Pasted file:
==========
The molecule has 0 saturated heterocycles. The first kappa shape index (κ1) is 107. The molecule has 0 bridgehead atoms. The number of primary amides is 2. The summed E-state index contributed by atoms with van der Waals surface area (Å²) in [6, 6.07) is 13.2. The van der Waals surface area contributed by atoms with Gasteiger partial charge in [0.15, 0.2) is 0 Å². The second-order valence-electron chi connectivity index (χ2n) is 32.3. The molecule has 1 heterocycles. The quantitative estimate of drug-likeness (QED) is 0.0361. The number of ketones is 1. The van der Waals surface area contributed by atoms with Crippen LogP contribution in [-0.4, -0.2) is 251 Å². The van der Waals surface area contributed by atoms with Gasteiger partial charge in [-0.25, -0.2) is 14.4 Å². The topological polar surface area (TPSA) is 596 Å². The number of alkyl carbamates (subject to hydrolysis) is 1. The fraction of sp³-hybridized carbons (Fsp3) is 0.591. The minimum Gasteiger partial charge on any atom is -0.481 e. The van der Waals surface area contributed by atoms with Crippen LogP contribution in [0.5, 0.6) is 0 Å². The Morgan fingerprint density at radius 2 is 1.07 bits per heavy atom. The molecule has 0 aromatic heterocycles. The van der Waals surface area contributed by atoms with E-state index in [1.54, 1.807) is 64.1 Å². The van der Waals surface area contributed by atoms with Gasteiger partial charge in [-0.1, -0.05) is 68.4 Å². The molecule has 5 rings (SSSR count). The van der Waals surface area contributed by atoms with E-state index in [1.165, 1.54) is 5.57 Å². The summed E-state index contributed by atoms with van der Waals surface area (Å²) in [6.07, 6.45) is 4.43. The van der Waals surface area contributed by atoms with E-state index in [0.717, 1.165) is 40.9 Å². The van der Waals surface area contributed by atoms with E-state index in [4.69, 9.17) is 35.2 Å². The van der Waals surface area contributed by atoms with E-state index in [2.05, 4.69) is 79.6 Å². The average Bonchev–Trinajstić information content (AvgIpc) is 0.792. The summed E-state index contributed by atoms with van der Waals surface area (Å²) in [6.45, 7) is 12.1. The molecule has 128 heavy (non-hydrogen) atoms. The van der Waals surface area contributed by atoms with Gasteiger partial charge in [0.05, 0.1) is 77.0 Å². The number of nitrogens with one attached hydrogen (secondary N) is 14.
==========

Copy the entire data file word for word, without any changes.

The molecule has 0 saturated heterocycles. The first kappa shape index (κ1) is 107. The molecule has 0 bridgehead atoms. The number of primary amides is 2. The summed E-state index contributed by atoms with van der Waals surface area (Å²) in [6, 6.07) is 13.2. The van der Waals surface area contributed by atoms with Gasteiger partial charge in [0.15, 0.2) is 0 Å². The second-order valence-electron chi connectivity index (χ2n) is 32.3. The molecule has 1 heterocycles. The quantitative estimate of drug-likeness (QED) is 0.0361. The number of ketones is 1. The van der Waals surface area contributed by atoms with Crippen LogP contribution in [-0.4, -0.2) is 251 Å². The van der Waals surface area contributed by atoms with Gasteiger partial charge in [-0.25, -0.2) is 14.4 Å². The topological polar surface area (TPSA) is 596 Å². The number of alkyl carbamates (subject to hydrolysis) is 1. The fraction of sp³-hybridized carbons (Fsp3) is 0.591. The minimum Gasteiger partial charge on any atom is -0.481 e. The van der Waals surface area contributed by atoms with Crippen LogP contribution in [0.5, 0.6) is 0 Å². The Morgan fingerprint density at radius 2 is 1.07 bits per heavy atom. The molecule has 0 aromatic heterocycles. The van der Waals surface area contributed by atoms with E-state index in [1.54, 1.807) is 64.1 Å². The van der Waals surface area contributed by atoms with Gasteiger partial charge in [-0.1, -0.05) is 68.4 Å². The molecule has 5 rings (SSSR count). The van der Waals surface area contributed by atoms with E-state index in [1.165, 1.54) is 5.57 Å². The summed E-state index contributed by atoms with van der Waals surface area (Å²) in [6.07, 6.45) is 4.43. The van der Waals surface area contributed by atoms with E-state index in [0.717, 1.165) is 40.9 Å². The van der Waals surface area contributed by atoms with E-state index in [4.69, 9.17) is 35.2 Å². The van der Waals surface area contributed by atoms with E-state index in [2.05, 4.69) is 79.6 Å². The average Bonchev–Trinajstić information content (AvgIpc) is 0.792. The summed E-state index contributed by atoms with van der Waals surface area (Å²) in [6.45, 7) is 12.1. The molecule has 128 heavy (non-hydrogen) atoms. The van der Waals surface area contributed by atoms with Gasteiger partial charge in [0.05, 0.1) is 77.0 Å². The number of nitrogens with one attached hydrogen (secondary N) is 14.